Legislation Would Make it Harder for Professional Shoplifters to Resell Stolen Goods through Itinerant Vendors
Senator Charles J. Fuschillo, Jr. (R-Merrick) announced that the New York State Senate passed legislation he sponsors to help prevent the resale of stolen goods through itinerant vendors.
Senator Fuschillo’s legislation (S743) would expand the current law prohibiting itinerant vendors from selling baby food and over the counter medications to also include batteries and cosmetics. These items are prime targets of organized retail theft gangs which steal large quantities of them and resell them through itinerant vendors, like those at flea markets.
“Batteries and cosmetics are coveted by professional shoplifters because they are small, easily concealed, and expensive. Eliminating a marketplace thieves often use to resell these stolen items will help deter them from stealing these items in the first place,” said Senator Fuschillo.
Additionally, the legislation aims to protect consumers from the health hazards caused by spoiled products. Many flea markets are held outdoors, where products are exposed to sunlight and heat. Cosmetics, like baby food and over the counter medications, are perishable items which could spoil under these conditions and create serious health problems for consumers.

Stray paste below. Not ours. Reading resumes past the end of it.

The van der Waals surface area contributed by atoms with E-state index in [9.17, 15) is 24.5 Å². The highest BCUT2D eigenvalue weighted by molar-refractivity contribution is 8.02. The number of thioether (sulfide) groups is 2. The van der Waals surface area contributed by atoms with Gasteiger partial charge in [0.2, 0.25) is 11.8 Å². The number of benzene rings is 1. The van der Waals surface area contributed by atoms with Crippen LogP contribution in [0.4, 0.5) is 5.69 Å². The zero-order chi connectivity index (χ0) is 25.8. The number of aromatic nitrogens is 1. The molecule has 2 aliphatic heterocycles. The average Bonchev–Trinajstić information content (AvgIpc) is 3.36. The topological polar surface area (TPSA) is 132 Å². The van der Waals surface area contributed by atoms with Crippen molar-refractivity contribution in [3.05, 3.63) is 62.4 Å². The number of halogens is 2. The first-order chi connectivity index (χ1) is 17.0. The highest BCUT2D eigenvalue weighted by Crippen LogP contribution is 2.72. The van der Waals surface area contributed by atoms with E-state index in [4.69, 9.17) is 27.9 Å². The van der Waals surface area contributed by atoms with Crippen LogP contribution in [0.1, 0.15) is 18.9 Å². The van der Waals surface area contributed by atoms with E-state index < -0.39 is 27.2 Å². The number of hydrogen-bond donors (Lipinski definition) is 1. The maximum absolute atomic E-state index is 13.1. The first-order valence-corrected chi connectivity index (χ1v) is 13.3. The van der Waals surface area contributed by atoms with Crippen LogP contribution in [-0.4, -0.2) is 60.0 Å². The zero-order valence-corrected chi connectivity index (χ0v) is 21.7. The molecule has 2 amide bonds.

Vendors who illegally sell batteries or cosmetics would face a fine of up to $100 per item offered for sale or sold, which is the same penalty they currently face for selling baby food or over the counter medications.
"Senator Fuschillo's bill puts consumers first," said Retail Council of New York State Executive Vice President and Director of Government Relations Ted Potrikus."He's protecting honest shoppers from unsafe products and over-the-counter drugs that are past their expiration date. He knows that if the deal looks too good to be true, it probably is -- and it's the honest shopper, and the honest retailer, who are victims. The retail industry appreciates Senator Fuschillo's determination to get this bill through the Senate and keep it a priority for the 2013 Session."
The legislation has been sent to the Assembly for consideration.